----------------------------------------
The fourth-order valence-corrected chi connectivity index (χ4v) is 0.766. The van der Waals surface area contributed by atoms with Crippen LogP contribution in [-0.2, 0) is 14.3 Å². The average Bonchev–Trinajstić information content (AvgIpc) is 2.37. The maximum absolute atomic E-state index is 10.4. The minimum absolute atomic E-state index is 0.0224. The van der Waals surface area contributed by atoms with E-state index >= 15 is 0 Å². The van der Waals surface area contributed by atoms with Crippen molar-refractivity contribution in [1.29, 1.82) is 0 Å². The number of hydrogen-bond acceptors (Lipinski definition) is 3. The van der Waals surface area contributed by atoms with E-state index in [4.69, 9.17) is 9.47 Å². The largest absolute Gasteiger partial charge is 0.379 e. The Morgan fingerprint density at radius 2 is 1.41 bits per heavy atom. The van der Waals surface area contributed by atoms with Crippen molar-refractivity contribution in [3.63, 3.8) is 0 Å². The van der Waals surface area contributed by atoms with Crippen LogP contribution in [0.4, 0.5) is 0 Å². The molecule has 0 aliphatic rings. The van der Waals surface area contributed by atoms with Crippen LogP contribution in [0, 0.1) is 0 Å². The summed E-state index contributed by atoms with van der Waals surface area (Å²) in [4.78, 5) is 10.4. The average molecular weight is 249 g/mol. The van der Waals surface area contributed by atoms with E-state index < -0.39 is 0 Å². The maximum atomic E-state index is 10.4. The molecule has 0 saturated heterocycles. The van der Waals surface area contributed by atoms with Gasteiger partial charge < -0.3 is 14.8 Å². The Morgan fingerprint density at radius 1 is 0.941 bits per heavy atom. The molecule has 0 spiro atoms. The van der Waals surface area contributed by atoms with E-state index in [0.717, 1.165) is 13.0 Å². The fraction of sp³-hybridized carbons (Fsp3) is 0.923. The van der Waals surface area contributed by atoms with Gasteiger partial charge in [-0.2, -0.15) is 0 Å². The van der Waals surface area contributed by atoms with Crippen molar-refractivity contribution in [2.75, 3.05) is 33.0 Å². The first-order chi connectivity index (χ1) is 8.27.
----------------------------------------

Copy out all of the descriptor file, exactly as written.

The fourth-order valence-corrected chi connectivity index (χ4v) is 0.766. The van der Waals surface area contributed by atoms with Crippen LogP contribution in [-0.2, 0) is 14.3 Å². The average Bonchev–Trinajstić information content (AvgIpc) is 2.37. The maximum absolute atomic E-state index is 10.4. The minimum absolute atomic E-state index is 0.0224. The van der Waals surface area contributed by atoms with E-state index >= 15 is 0 Å². The van der Waals surface area contributed by atoms with Crippen molar-refractivity contribution in [1.29, 1.82) is 0 Å². The number of hydrogen-bond acceptors (Lipinski definition) is 3. The van der Waals surface area contributed by atoms with E-state index in [4.69, 9.17) is 9.47 Å². The largest absolute Gasteiger partial charge is 0.379 e. The Morgan fingerprint density at radius 2 is 1.41 bits per heavy atom. The van der Waals surface area contributed by atoms with Crippen molar-refractivity contribution in [3.63, 3.8) is 0 Å². The van der Waals surface area contributed by atoms with Crippen LogP contribution in [0.4, 0.5) is 0 Å². The molecule has 0 aliphatic rings. The van der Waals surface area contributed by atoms with Crippen LogP contribution in [0, 0.1) is 0 Å². The summed E-state index contributed by atoms with van der Waals surface area (Å²) in [4.78, 5) is 10.4. The average molecular weight is 249 g/mol. The van der Waals surface area contributed by atoms with E-state index < -0.39 is 0 Å². The maximum atomic E-state index is 10.4. The molecule has 0 saturated heterocycles. The van der Waals surface area contributed by atoms with Gasteiger partial charge < -0.3 is 14.8 Å². The Morgan fingerprint density at radius 1 is 0.941 bits per heavy atom. The molecule has 0 spiro atoms. The van der Waals surface area contributed by atoms with E-state index in [0.717, 1.165) is 13.0 Å². The fraction of sp³-hybridized carbons (Fsp3) is 0.923. The van der Waals surface area contributed by atoms with Gasteiger partial charge in [-0.2, -0.15) is 0 Å². The van der Waals surface area contributed by atoms with Crippen molar-refractivity contribution in [2.75, 3.05) is 33.0 Å². The first-order chi connectivity index (χ1) is 8.27.